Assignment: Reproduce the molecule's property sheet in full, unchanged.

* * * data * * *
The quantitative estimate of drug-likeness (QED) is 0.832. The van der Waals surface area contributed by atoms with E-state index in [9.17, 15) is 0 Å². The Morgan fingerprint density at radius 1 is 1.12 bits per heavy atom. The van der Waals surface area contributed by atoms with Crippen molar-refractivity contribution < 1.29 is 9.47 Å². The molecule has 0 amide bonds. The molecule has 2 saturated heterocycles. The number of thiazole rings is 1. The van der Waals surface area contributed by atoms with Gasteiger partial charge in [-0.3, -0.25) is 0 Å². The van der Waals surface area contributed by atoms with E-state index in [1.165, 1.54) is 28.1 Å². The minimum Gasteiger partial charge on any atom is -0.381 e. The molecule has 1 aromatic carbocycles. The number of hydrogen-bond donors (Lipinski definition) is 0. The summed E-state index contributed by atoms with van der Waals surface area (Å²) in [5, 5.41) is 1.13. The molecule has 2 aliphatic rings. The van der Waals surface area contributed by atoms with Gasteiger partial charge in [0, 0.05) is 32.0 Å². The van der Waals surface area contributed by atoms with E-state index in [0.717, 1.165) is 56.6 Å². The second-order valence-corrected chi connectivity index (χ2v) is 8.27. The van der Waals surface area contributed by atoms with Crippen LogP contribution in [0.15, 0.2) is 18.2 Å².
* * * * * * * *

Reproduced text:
The quantitative estimate of drug-likeness (QED) is 0.832. The van der Waals surface area contributed by atoms with E-state index in [9.17, 15) is 0 Å². The Morgan fingerprint density at radius 1 is 1.12 bits per heavy atom. The van der Waals surface area contributed by atoms with Crippen molar-refractivity contribution < 1.29 is 9.47 Å². The molecule has 0 amide bonds. The molecule has 2 saturated heterocycles. The number of thiazole rings is 1. The van der Waals surface area contributed by atoms with Gasteiger partial charge in [-0.3, -0.25) is 0 Å². The van der Waals surface area contributed by atoms with E-state index in [1.165, 1.54) is 28.1 Å². The minimum Gasteiger partial charge on any atom is -0.381 e. The molecule has 1 aromatic carbocycles. The number of hydrogen-bond donors (Lipinski definition) is 0. The summed E-state index contributed by atoms with van der Waals surface area (Å²) in [5, 5.41) is 1.13. The molecule has 2 aliphatic rings. The van der Waals surface area contributed by atoms with Gasteiger partial charge in [0, 0.05) is 32.0 Å². The van der Waals surface area contributed by atoms with E-state index in [0.717, 1.165) is 56.6 Å². The second-order valence-corrected chi connectivity index (χ2v) is 8.27. The van der Waals surface area contributed by atoms with Crippen LogP contribution in [0.15, 0.2) is 18.2 Å².